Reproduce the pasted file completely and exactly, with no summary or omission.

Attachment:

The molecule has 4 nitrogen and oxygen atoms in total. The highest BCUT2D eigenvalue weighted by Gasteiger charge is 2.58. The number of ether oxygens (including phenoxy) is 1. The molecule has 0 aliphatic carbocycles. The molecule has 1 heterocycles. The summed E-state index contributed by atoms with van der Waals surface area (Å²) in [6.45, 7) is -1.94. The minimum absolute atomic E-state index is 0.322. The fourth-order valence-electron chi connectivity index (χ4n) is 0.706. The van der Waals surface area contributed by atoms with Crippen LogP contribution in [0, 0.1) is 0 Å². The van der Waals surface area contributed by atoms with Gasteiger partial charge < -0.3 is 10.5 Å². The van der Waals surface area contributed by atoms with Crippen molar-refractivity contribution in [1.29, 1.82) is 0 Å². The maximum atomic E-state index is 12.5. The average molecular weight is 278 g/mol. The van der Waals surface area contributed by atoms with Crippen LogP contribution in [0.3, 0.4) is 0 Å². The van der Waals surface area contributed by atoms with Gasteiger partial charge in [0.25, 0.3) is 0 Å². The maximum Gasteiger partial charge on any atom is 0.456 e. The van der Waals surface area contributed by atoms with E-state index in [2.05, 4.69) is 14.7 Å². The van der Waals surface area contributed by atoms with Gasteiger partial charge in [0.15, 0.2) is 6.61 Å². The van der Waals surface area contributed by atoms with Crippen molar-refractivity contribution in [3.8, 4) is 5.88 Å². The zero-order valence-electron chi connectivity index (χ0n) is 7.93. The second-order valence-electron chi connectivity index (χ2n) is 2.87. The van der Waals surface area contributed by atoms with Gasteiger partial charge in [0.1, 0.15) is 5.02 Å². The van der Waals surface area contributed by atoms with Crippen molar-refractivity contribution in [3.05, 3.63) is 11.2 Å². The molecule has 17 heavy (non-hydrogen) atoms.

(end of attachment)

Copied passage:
The molecule has 4 nitrogen and oxygen atoms in total. The highest BCUT2D eigenvalue weighted by Gasteiger charge is 2.58. The number of ether oxygens (including phenoxy) is 1. The molecule has 0 aliphatic carbocycles. The molecule has 1 heterocycles. The summed E-state index contributed by atoms with van der Waals surface area (Å²) in [6.45, 7) is -1.94. The minimum absolute atomic E-state index is 0.322. The fourth-order valence-electron chi connectivity index (χ4n) is 0.706. The van der Waals surface area contributed by atoms with Crippen LogP contribution in [0, 0.1) is 0 Å². The van der Waals surface area contributed by atoms with Gasteiger partial charge < -0.3 is 10.5 Å². The van der Waals surface area contributed by atoms with Crippen molar-refractivity contribution in [1.29, 1.82) is 0 Å². The maximum atomic E-state index is 12.5. The average molecular weight is 278 g/mol. The van der Waals surface area contributed by atoms with Crippen LogP contribution in [0.3, 0.4) is 0 Å². The van der Waals surface area contributed by atoms with Gasteiger partial charge in [0.25, 0.3) is 0 Å². The maximum Gasteiger partial charge on any atom is 0.456 e. The van der Waals surface area contributed by atoms with E-state index in [2.05, 4.69) is 14.7 Å². The van der Waals surface area contributed by atoms with Gasteiger partial charge in [0.15, 0.2) is 6.61 Å². The van der Waals surface area contributed by atoms with Crippen molar-refractivity contribution in [3.8, 4) is 5.88 Å². The zero-order valence-electron chi connectivity index (χ0n) is 7.93. The second-order valence-electron chi connectivity index (χ2n) is 2.87. The van der Waals surface area contributed by atoms with Gasteiger partial charge in [0.1, 0.15) is 5.02 Å². The van der Waals surface area contributed by atoms with Crippen molar-refractivity contribution in [3.05, 3.63) is 11.2 Å². The molecule has 17 heavy (non-hydrogen) atoms.